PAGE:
NEW YORK (Reuters) – U.S. prosecutors in the insider trading trial of former Goldman Sachs and Procter & Gamble board member Rajat Gupta won a judge’s tentative approval on Wednesday to present three telephone call recordings between his onetime friend and convicted hedge fund founder Raj Rajaratnam and two traders.
Gupta, the most prominent corporate figure indicted in a U.S. government crackdown on insider trading at hedge funds in recent years, goes on trial on Monday in U.S. District Court in Manhattan charged with being in a conspiracy with Rajaratnam. The Galleon Group hedge fund founder was convicted a year ago on evidence largely based on court-approved wiretaps of his phones.
In making a pre-trial ruling on Wednesday, U.S. District Judge Jed Rakoff emphasized it was not final.
Rakoff said the three calls in September and October 2008 “are admissible subject to connection in furtherance of the alleged conspiracy between Mr. Gupta and Mr Rajaratnam.”
The judge said the government runs the risk that, if the connection is not made, there is potential for a mistrial. During the trial, Gupta’s lawyers have the right to ask the judge to exclude government evidence.
Federal prosecutors accuse the former Goldman Sachs Group Inc (GS.N) and McKinsey & Co global head of giving Rajaratnam information from Goldman and Procter & Gamble Co (PG.N) board meetings in 2007 and 2008. In addition to sitting on the Goldman board, Gupta also was a director at P&G.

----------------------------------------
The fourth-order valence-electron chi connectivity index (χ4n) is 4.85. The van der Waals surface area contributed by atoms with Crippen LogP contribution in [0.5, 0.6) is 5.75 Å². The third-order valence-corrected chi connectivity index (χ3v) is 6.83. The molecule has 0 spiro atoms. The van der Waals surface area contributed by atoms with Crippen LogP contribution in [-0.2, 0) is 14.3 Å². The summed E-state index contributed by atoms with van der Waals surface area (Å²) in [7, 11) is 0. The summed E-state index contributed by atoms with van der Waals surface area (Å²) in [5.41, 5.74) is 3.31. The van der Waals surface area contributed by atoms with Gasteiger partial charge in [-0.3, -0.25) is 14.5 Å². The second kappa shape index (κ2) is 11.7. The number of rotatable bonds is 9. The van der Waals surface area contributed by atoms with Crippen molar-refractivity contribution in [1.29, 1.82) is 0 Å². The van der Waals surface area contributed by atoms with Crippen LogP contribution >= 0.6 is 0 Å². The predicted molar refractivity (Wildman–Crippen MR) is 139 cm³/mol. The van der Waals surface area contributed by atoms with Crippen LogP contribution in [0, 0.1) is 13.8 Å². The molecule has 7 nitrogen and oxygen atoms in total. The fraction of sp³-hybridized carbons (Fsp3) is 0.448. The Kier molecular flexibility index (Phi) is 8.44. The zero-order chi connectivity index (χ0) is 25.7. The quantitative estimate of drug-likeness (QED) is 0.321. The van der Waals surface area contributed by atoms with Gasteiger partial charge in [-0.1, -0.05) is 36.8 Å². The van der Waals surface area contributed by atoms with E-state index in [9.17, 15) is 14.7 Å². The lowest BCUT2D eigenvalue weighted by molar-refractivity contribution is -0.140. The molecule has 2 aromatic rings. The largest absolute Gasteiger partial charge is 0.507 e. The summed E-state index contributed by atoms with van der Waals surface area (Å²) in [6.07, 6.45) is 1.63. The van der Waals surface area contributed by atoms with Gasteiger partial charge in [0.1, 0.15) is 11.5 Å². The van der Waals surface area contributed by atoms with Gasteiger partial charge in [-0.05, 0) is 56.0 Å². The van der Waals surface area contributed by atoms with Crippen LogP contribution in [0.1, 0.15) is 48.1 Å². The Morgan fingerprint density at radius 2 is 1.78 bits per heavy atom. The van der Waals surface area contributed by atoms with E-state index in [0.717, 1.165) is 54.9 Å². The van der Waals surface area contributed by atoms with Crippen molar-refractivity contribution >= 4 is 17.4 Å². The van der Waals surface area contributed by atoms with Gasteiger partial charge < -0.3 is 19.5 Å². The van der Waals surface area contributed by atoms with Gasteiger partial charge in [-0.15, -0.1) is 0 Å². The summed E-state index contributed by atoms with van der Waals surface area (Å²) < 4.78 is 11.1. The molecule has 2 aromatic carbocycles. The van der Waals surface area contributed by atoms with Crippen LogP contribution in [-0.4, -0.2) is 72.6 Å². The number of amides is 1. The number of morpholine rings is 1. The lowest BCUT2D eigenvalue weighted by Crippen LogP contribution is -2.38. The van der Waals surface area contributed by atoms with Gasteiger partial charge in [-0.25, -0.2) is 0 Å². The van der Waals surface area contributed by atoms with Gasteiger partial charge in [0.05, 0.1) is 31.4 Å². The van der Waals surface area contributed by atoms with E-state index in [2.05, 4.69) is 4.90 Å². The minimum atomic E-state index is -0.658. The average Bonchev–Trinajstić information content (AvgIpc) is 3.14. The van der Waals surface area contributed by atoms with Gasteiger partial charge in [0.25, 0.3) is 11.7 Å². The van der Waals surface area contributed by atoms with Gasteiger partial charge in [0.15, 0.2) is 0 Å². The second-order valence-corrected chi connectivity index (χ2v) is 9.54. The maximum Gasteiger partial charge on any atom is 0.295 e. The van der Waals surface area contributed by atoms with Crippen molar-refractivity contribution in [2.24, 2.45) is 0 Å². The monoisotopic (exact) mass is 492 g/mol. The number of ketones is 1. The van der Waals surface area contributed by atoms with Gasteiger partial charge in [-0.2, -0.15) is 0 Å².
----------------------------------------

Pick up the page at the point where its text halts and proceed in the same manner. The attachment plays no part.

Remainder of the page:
Gupta denies the charges.
The three phone calls the government wants admitted at trial were between Rajaratnam and two of his employees in which he makes references to receiving tips about Goldman. There are no recordings of phone conversations between Gupta and Rajaratnam on the dates at issue – September 23 and on October 23, 2008.
Gupta’s lawyers argue that the evidence against him is circumstantial. Main defense lawyer Gary Naftalis argued that toll records show brief phone connections between the men.
“There may not even have been a conversation,” Naftalis said in court on Wednesday. “We are dealing with speculation upon speculation here.”
Gupta, 63, is charged with five counts of securities fraud and one count of conspiracy. He says he lost money investing with Rajaratnam and that as many as four other Goldman personnel could have tipped off Galleon. Gupta could face up to 25 years in prison if convicted.
Rajaratnam, 53, is serving an 11-year prison sentence, the longest handed down in an insider-trading case in the United States.
Prosecutors say Gupta gave Rajaratnam advance knowledge of a $5 billion investment in Goldman by Warren Buffett’s Berkshire Hathaway Inc (BRKa.N) (BRKb.N) at the height of the 2008 financial crisis, Goldman’s surprise fourth-quarter 2008 loss, and P&G’s quarterly earnings in late January 2009.
The government also accused Gupta of providing non-public information about Smucker’s acquisition of Folgers from P&G in June 2008.
The case is USA v. Gupta, U.S. District Court for the Southern District of New York, No. 11-907.
(Editing by Andre Grenon)